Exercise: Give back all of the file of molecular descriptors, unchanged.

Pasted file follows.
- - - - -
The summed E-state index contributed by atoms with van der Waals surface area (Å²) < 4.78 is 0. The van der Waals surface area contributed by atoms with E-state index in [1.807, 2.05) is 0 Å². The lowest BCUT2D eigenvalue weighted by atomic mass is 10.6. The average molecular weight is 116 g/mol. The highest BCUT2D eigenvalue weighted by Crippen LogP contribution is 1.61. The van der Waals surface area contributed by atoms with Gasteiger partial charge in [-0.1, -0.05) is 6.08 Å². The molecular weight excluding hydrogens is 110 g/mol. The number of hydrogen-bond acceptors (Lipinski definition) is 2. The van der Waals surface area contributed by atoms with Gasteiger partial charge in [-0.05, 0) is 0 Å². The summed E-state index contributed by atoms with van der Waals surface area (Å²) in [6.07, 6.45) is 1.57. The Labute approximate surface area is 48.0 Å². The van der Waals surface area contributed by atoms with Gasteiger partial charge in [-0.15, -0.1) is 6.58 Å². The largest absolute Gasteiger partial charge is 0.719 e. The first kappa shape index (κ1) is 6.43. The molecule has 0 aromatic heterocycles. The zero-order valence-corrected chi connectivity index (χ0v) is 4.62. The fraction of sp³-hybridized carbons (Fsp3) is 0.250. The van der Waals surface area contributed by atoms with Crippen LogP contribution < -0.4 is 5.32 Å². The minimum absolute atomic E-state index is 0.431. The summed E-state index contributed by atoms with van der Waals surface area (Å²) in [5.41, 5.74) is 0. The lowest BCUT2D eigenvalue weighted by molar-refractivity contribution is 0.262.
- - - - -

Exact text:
The summed E-state index contributed by atoms with van der Waals surface area (Å²) < 4.78 is 0. The van der Waals surface area contributed by atoms with E-state index in [1.807, 2.05) is 0 Å². The lowest BCUT2D eigenvalue weighted by atomic mass is 10.6. The average molecular weight is 116 g/mol. The highest BCUT2D eigenvalue weighted by Crippen LogP contribution is 1.61. The van der Waals surface area contributed by atoms with Gasteiger partial charge in [-0.1, -0.05) is 6.08 Å². The molecular weight excluding hydrogens is 110 g/mol. The number of hydrogen-bond acceptors (Lipinski definition) is 2. The van der Waals surface area contributed by atoms with Gasteiger partial charge in [-0.05, 0) is 0 Å². The summed E-state index contributed by atoms with van der Waals surface area (Å²) in [6.07, 6.45) is 1.57. The Labute approximate surface area is 48.0 Å². The van der Waals surface area contributed by atoms with Gasteiger partial charge in [-0.15, -0.1) is 6.58 Å². The largest absolute Gasteiger partial charge is 0.719 e. The first kappa shape index (κ1) is 6.43. The molecule has 0 aromatic heterocycles. The zero-order valence-corrected chi connectivity index (χ0v) is 4.62. The fraction of sp³-hybridized carbons (Fsp3) is 0.250. The van der Waals surface area contributed by atoms with Crippen LogP contribution < -0.4 is 5.32 Å². The minimum absolute atomic E-state index is 0.431. The summed E-state index contributed by atoms with van der Waals surface area (Å²) in [5.41, 5.74) is 0. The lowest BCUT2D eigenvalue weighted by molar-refractivity contribution is 0.262.